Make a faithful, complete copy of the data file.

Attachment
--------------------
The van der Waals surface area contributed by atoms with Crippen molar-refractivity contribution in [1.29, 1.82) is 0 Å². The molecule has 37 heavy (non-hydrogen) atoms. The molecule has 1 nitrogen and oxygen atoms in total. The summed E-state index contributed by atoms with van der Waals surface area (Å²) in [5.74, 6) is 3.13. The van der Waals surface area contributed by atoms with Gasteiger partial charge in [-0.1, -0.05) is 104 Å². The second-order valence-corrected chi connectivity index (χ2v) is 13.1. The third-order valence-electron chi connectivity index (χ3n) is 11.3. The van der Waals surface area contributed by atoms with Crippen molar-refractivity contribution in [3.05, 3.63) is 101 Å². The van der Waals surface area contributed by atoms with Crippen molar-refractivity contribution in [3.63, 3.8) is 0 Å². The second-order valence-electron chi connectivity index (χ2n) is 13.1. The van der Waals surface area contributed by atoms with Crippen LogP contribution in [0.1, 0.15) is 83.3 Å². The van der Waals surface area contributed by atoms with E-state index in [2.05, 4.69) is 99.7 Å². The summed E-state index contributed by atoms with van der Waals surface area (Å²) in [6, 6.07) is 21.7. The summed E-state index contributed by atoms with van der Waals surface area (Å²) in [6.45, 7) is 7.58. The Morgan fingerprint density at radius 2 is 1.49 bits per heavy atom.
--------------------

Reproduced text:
The van der Waals surface area contributed by atoms with Crippen molar-refractivity contribution in [1.29, 1.82) is 0 Å². The molecule has 37 heavy (non-hydrogen) atoms. The molecule has 1 nitrogen and oxygen atoms in total. The summed E-state index contributed by atoms with van der Waals surface area (Å²) in [5.74, 6) is 3.13. The van der Waals surface area contributed by atoms with Gasteiger partial charge in [-0.1, -0.05) is 104 Å². The second-order valence-corrected chi connectivity index (χ2v) is 13.1. The third-order valence-electron chi connectivity index (χ3n) is 11.3. The van der Waals surface area contributed by atoms with Crippen molar-refractivity contribution in [3.05, 3.63) is 101 Å². The van der Waals surface area contributed by atoms with Crippen molar-refractivity contribution in [3.63, 3.8) is 0 Å². The second-order valence-electron chi connectivity index (χ2n) is 13.1. The van der Waals surface area contributed by atoms with Crippen LogP contribution in [0.1, 0.15) is 83.3 Å². The van der Waals surface area contributed by atoms with E-state index in [2.05, 4.69) is 99.7 Å². The summed E-state index contributed by atoms with van der Waals surface area (Å²) in [6, 6.07) is 21.7. The summed E-state index contributed by atoms with van der Waals surface area (Å²) in [6.45, 7) is 7.58. The Morgan fingerprint density at radius 2 is 1.49 bits per heavy atom.